Carlyle Group is seeking to raise as much as $763 million in its initial public offering, a sale that may value the Washington-based private equity firm at up to $7.6 billion.
Carlyle will offer 30.5 million shares at $23 to $25 each, a regulatory filing on Monday shows. Even at the top end of the price range, Carlyle’s valuation would be less than half that of rival Blackstone Group.
Carlyle’s IPO may price as soon as May 2, according to data compiled by Bloomberg.
Carlyle plans to offer about 10% of its stock in the offering, and expects to use the proceeds to repay debt. J.P. Morgan Chase, Citigroup and Credit Suisse Group will lead the IPO, according to regulatory filings. The firm is listing on Nasdaq under the symbol CG.
The firm is going public after buyout firms such as Blackstone, Apollo Global Management and Fortress Investment Group, all of which have declined since their debuts. That performance, coupled with the difficulty of projecting earnings, may have persuaded Carlyle to value itself conservatively, said Dan Veru, chief investment officer at Palisade Capital Management, with $3.7 billion in assets under management.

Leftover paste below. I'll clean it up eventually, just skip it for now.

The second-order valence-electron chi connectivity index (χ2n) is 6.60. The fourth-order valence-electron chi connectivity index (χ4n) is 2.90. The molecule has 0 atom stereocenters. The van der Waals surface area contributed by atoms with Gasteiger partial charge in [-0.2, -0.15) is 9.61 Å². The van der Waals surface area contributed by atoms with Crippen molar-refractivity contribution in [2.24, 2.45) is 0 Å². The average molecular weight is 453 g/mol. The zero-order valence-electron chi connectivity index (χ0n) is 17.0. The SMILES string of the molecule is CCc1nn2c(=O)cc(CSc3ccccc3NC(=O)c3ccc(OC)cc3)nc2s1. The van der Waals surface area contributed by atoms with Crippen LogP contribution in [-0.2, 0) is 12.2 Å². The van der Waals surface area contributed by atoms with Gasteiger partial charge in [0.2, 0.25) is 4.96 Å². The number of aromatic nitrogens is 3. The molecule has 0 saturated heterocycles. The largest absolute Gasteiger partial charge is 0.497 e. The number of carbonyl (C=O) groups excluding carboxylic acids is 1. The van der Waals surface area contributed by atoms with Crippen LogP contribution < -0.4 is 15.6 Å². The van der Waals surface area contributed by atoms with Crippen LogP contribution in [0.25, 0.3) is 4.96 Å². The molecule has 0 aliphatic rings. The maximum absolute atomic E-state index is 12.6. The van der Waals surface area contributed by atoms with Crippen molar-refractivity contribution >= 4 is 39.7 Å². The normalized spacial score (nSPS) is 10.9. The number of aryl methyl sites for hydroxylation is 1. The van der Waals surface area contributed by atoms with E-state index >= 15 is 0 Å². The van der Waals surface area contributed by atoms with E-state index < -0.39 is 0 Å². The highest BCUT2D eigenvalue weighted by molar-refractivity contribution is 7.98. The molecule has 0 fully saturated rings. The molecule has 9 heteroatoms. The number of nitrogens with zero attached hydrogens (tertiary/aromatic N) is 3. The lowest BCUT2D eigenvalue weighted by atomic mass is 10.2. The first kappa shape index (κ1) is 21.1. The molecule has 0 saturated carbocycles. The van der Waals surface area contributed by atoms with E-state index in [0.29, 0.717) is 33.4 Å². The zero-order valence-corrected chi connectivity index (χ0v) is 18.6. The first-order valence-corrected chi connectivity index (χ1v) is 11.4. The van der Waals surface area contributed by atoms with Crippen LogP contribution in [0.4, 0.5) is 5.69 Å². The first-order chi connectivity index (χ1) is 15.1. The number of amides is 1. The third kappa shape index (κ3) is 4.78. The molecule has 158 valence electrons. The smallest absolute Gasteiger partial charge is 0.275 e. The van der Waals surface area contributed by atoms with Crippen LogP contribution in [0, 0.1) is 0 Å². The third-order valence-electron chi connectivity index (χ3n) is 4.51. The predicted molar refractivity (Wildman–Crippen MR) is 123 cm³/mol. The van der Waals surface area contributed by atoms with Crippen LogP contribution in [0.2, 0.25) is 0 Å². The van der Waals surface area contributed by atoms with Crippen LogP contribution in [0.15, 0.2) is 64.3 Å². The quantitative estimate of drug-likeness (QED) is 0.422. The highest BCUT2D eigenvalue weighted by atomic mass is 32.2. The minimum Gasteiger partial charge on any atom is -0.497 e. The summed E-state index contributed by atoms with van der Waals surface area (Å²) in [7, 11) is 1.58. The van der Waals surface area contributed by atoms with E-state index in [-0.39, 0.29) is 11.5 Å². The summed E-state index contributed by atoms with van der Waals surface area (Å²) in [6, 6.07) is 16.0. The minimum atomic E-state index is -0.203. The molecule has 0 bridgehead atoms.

“These are difficult companies to pay a big multiple for,” Mr. Veru said. “It’s always easier to raise the price if there’s substantial demand rather than lower it.”
Carlyle had about $147 billion in assets under management as of Dec. 31, compared with about $166 billion for Blackstone. The larger firm, which went public at a market value of $33.5 billion in 2007, has since shrunk by half.
Oaktree Capital Group, the world’s largest distressed-debt investor, dropped in its debut after raising less than it sought in its April 11 IPO. Oaktree carried out the first IPO by an alternative asset manager since Apollo sold stock last year, raising $380.2 million. The Los Angeles-based firm sold 8.84 million shares for $43 each, the bottom of its proposed range. Oaktree said it will pay Howard Marks and Bruce Karsh, two of its co-founders, almost 40 percent of the proceeds.
Carlyle founders William Conway, Daniel D’Aniello and David Rubenstein won’t sell any of the shares in the firm they founded in 1987, the filing shows. Each of the founders own about 47 million units that will be worth $1.2 billion at the top of the IPO price range, according to the document. Carlyle’s other owners include the $239.1 billion California Public Employees’ Retirement System, Sacramento, and Mubadala Development Co., an investment company controlled by the Abu Dhabi government.